A Yukon Supreme Court judge has struck down the mandatory minimum sentence for offenders convicted of sexually assaulting victims under the age of 16, finding the minimum of one year’s imprisonment unconstitutional.
Deputy Justice Bonnie Tulloch made the declaration in the course of sentencing a man found guilty by a jury earlier this year of sexually assaulting a then-14-year-old girl in Whitehorse in 2018.
Both the offender and victim’s names are covered by a publication ban.
In her reasons for sentencing, delivered orally but also provided in written form on May 28, Tulloch noted that the Crown had requested a sentence of 15 to 16 months in jail, while the defence sought a suspended sentence.
The defence also sought a declaration that the minimum sentence of one year’s imprisonment for the sexually assault of a person under 16 years old violates section 12 of the Canadian Charter of Rights and Freedoms, which prohibits “cruel and unusual treatment or punishment.”
Tulloch ultimately found that the man deserved a year-long jail sentence followed by 12 months’ probation based on the facts of the case, regardless of the mandatory minimum.
“In this case, (the man’s) actions are very serious as they involve sexual activity with a minor,” Tulloch said. “He had a responsibility to know how old (the victim) was before he touched her in the manner he did. His degree of responsibility was very high as his actions significantly violated (the victim’s) privacy and her sexual integrity.”
The man “took no steps” to verify the victim’s age, Tulloch said, “in spite of the fact that there were a number of things that should have alerted him to the danger that (the victim) was likely under the age of 16,” including the fact that he knew she was in school and that an adult controlled her bedtime and internet access.
“It is particularly aggravating that (the man) did not understand that ‘no means no,’” Tulloch added, noting that the victim, who had met the man on social media, had texted him, “Nothing sexual, okay?” before they met and had repeatedly said “no” when he began to touch her.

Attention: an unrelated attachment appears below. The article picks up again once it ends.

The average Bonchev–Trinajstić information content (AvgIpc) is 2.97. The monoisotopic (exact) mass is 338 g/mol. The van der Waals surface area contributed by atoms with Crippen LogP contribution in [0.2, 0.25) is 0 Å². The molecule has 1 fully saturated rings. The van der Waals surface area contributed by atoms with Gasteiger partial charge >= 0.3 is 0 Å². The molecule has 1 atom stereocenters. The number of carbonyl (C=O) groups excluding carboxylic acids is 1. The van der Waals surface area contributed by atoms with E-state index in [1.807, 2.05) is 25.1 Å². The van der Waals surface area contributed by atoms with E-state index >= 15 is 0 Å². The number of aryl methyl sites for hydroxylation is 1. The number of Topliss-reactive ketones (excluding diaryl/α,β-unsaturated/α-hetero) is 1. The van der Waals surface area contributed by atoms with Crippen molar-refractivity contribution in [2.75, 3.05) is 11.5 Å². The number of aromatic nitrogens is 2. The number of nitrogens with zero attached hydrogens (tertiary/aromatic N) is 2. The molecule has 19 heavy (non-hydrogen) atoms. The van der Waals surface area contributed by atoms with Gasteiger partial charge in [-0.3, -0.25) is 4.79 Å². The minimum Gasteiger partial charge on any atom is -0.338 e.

On the mitigating side, Tulloch said the man appeared to be genuinely remorseful, had no prior criminal record, had complied with his bail conditions, had the support of his landlord and was at low risk to reoffend.
While it wasn’t unconstitutional to give the man a year-long sentence in this case though, Tulloch said she felt “required to consider” whether the mandatory minimum “would result in cruel and unusual punishment” for other offenders found guilty of sexually assaulting children under 16.
She cited three separate cases, including two recent decisions from the Yukon and one from the British Columbia Court of Appeal, that found the mandatory minimum sentence for the crime of sexual interference in violation of the Charter.
Tulloch also said she looked specifically at Yukon cases involving convictions of sexual interference or sexual assault of a person under 16 and found that, after reviewing 25 cases, the appropriate sentencing range in the territory ranged from six to 27 months in jail.
She found that offenders come from a “very broad and diverse background,” and based on their personal circumstances, as well as the circumstances of their crimes, a one-year sentence may not always be fair — for example, in the case of an offender who has a mental disability.
“Offenders suffering from extreme fetal alcohol spectrum disorder is just one type of person whereby mandatory minimum penalty may or may not be appropriate, given the specific circumstances of the offences and the offender,” Tulloch said.
“In conclusion, I declare that the mandatory minimum of one year’s imprisonment is of no force and effect based on a reasonable foreseeable hypothetical.”
Contact Jackie Hong at email@example.com